On my third day, I saw a patient die. It was beautiful and peaceful. I felt humbled to be there with the family, that they would share this intimate moment with someone they had never met.

I’ve learned a lot already. I’ve learned how important it is not to judge anything you see or hear. Grief is unpredictable and there are many ways of coping with it. There is no right or wrong, there just is. There’s definitely a lot less social tension when judgment is not present. You meet the patient or caregiver where they are, and you simply sit next to them, literally and figuratively. Any change that occurs is brought on by the music. It does the work. Whether it’s to increase the energy (if there is depression) or diminish it (if there is anxiety).

But. The most important thing I have learned from my first two weeks observing hospice music therapy is this:


Family. Family. Family. Family. Family. Family.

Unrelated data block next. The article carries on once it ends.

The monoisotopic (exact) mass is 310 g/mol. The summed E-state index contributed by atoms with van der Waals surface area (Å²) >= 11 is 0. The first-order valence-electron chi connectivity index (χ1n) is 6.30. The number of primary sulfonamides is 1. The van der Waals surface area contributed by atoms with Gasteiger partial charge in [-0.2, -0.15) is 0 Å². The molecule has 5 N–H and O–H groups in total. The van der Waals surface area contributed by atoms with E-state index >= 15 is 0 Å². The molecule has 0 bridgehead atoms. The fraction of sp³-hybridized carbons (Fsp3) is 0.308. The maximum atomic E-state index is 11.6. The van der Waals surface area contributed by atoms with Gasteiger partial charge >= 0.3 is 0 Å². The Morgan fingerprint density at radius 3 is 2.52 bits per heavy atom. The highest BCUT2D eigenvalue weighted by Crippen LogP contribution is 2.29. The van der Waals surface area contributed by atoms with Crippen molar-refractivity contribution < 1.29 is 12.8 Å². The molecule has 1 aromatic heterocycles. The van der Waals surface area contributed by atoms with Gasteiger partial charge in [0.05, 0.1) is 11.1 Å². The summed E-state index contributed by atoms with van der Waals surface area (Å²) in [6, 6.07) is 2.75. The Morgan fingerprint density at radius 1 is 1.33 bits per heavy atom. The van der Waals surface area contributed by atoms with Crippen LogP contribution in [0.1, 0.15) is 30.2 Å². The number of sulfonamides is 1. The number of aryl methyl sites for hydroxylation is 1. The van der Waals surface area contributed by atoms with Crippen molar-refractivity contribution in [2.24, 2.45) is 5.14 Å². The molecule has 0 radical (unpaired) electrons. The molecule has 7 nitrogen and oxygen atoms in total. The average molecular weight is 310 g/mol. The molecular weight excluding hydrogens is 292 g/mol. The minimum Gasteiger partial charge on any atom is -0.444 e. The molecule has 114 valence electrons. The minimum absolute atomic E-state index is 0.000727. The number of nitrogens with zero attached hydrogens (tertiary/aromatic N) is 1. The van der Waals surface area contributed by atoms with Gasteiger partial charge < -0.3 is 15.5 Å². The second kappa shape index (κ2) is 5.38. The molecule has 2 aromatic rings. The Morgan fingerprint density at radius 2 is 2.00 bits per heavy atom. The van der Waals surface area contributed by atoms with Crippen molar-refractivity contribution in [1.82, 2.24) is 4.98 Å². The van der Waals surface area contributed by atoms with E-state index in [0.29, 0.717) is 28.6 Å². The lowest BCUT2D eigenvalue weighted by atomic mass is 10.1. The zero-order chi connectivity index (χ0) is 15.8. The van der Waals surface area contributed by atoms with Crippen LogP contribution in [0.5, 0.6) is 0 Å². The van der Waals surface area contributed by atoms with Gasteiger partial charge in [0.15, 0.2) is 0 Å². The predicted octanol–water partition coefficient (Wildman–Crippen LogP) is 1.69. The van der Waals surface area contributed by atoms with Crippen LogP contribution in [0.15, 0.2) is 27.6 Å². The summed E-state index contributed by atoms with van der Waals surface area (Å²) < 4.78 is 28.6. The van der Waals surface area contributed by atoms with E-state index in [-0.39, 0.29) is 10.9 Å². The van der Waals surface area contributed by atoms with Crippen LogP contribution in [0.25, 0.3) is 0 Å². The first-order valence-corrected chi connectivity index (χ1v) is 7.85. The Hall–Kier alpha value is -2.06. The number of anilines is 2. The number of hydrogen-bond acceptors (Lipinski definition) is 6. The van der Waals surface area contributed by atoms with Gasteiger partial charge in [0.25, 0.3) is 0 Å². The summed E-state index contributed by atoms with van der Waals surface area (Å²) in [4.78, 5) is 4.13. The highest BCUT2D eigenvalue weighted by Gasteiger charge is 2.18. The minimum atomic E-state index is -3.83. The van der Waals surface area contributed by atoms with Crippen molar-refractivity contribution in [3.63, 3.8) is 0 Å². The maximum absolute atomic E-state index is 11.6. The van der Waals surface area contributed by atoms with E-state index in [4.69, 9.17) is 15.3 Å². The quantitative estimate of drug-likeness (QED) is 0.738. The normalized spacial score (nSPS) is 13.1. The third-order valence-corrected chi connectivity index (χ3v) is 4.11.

Dying is hard. Loss is hard. But the common denominator I’ve seen with every single patient is family. I’ve seen families consisting of one spouse. I’ve seen families consisting of 9 children and 20+ grandchildren. Great-grandchildren. Aunts, uncles, sisters, brothers, cousins, in-laws. Actually – especially in-laws. The in-laws I’ve observed provide an immense amount of strength and support to the immediate family.

I know families are diverse. My family alone practically takes a diagram to explain. Families are broken, numb, estranged, non-communicative, etc. But I would wager your family will stop LIFE to ensure your safety and well-being.

I don’t know how appreciative you are of your family (or how much you can be, depending on your circumstances). What I do know is there is amazing strength and fortitude when families come together to support a dying loved one. I see grace, patience, and empathy. I see beauty and heartache. I see pain and joy.